"We succeeded. We got SG-10 out of there but we lost Major Parsons and Lt. Kelly on the way back." He pointed to the two body bags in the corner.

Hammond winced at the loss of two members of SG-5.

"Whereís Captain Tanner from SG-10?" asked Hammond.

"He was critically wounded as we began the extraction. He stayed back to detonate the naquadah power plantÖ manuallyÖ sir." OíNeill dropped his eyes as he felt it a personal failure to rescue Tanner and he knew that everyone else felt the same as he did.

Hammond chewed on his next words, but somehow they felt inappropriate or comforting.

"You did what you could and you did your best." He turned to the rest of the team. "All of you. Well done."

Everyone gave a faint smile of approval or a thumbs-up even though they felt that they hadnít done a good job. Hammond turned and walked back to Fraiser. She had a look of concern and that wasnít easy to ignore. He leaned over to hear what she had to say. In cases like these, it wasnít a good idea to let fly every little detail.

"What is it, Doctor?"
"Itís SG-999. Iím worried about them."

He eyed her. "In what way?"

"I took a look at their blood chemistry and a couple of other samples. They all read out the same. They have chronic fatigue. If they donít rest soon, the next mistake theyíll make will be fatal."

Hammond stiffened. He knew that the team could be a little cranky but this was a bolt out of the blue.

"How come this has happened?"

"SG-999 are always either on stand-by, prepping for a mission or on a mission. When they get back, theyíre hardly back when some other crisis needs their skills."

Hammond digested this but some of it still didnít make sense.

"But Iíve seen other Tactical Rescue teams and they donít suffer the same sort of problems as youíre telling me of.

Fraiser nodded. She knew the point that the general was trying to make and she was ready for it.

"Thatís because other teams are that much larger. They can afford a rotation schedule. SG-999 doesnít have much of one and if they continue, theyíll burn out. And that is my medical diagnosis."

"So how do we rectify this?"

"Leave of absence for a couple of weeks while they recharge their batteries. No buts or excuses. They need a holiday."

It was several days later when it was all approved. At least three weeks R&R for all SG-999 members whilst SG-15 and 16 took over Tactical duties for the duration. Nick was on his way to the infirmary to see how John was getting on. Just then OíNeill popped out of an adjacent corridor and turned into an identical direction.

"Hey, Nick, forgot to say "thanks" for getting us all out of there a couple of days ago." said OíNeill, slapping Nickís shoulder.

"Donít worry about it. I know that you were busy lately."

OíNeill tugged at Nickís arm, bringing him to a dead stop (which was no mean feat in itself.)

"I mean it! If your team wasnít there, weíd all be chunky chowder on an alien world. I hear youíve got a lot of time off for the gang. My cousinís got a cabin up north in the woods. Let me get a call in and see if heíll let you have it for the time being. ĎSides, he owes me a favour."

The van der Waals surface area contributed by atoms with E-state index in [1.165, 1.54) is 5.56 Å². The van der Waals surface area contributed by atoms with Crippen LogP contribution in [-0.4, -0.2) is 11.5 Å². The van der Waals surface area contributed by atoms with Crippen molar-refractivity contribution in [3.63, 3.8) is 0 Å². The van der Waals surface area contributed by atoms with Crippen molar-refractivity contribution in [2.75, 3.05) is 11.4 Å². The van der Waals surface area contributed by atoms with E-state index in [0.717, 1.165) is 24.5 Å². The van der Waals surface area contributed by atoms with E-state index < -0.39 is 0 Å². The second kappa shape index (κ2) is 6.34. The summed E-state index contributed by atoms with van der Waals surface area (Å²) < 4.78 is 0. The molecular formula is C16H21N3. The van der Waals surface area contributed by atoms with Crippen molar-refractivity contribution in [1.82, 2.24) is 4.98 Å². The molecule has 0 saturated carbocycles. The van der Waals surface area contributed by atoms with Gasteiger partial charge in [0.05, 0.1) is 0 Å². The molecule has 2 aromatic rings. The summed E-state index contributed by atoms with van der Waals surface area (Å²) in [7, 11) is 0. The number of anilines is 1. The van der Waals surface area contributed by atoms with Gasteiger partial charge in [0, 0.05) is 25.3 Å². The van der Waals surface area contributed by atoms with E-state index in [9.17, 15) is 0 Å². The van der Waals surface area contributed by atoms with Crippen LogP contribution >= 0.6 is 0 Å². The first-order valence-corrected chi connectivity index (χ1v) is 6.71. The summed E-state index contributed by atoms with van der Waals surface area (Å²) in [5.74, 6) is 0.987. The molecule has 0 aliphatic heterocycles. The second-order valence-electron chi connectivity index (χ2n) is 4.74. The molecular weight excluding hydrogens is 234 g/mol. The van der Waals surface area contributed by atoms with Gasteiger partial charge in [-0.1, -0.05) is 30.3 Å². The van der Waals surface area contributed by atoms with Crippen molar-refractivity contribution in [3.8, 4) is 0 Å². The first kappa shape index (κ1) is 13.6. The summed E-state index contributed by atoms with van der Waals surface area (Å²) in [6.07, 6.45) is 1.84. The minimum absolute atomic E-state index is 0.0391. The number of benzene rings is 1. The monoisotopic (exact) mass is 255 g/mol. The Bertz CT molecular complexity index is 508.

Nick studied the colonel for an age. It was no secret that OíNeill had a bit of a grudge to SG-999 due to "operational differences". But the look in OíNeilís eyes was sincere. He meant every word. Nick smiled.

"Thanks Jack, that means a lot." He grasped OíNeillís hand and shook it firmly.

The two parted with OíNeill standing in the corridor.

"Youíll never know just how much more I appreciate your team helping us out." he said to no one in particular.



John was bored rigid, lying in bed doing absolutely nothing. His right shoulder hurt like hell if he tried to move it and his arm didnít have that much more mobility power. As it was he was connected to a couple of saline drips and a powerful painkiller. The way he was feeling, it wasnít powerful enough. It still hurt.

Nick strode into the ward and pulled up a chair beside Johnís bed.

"So, how are you felling?"

"Hellish! You?"

"UhÖ not bad. You know about the break weíve been given?"

John nodded. "Just had Bruítac tell me about it. In great detail."

Nick winced. "Talk about rubbing salt in the wound."

"Itís not so bad."

"Itís not?"

"Nah, least I can get a decent lie-in without worrying about the alarm clock not going off for a good while." He grinned. Suddenly this was a cloud with a silver lining.

Nick rolled his eyes. Some things never change.

"So, can I see the scar?"

A pause while he thought about it.

"No." he said determinately.

Nick could see that John was bandaged up all along his arm and shoulder with said arm in a sling. Maybe he had a point.

"So when are the team going?

"Two days from now on Monday morning."

"Well Fraiser says that all going well, I should start physiotherapy on the arm and shoulder in a week or two."

"Great, youíll be back on the team in no time at all."

Johnís face dropped like a stone."

"Oh, joy." he said sarcastically.

Nick spent a good half hour cheering up his comrade before he stood up to bid his farewell.

John waved weakly but still managed a grin.

"Donít forget to send a postcard."

Nick scowled. "What makes you think I was going to send one?"

John lobbed a grape at his CO as he left the ward, sniggering to himself.

Meanwhile in a prison many miles away from Cheyenne Mountain, an appeal hearing was taking place. Three men stood in the governorís room, shackled by their wrists and ankles and wearing the bright orange coveralls of a prisoner. Marc Conner, Thomas Winters and Lance Mason were labelled as dangerous to the public by the judge at their trial. They were found guilty of armed robbery, assault and murder when a robbery at a convenience store went wrong and saw the death of a checkout clerk and a police officer. The case generated a lot of controversy since all three didnít receive the death penalty as mandatory in a case like this. Instead, they were given life without parole. And now after ten years, they had the right to appeal to move to a more open unit.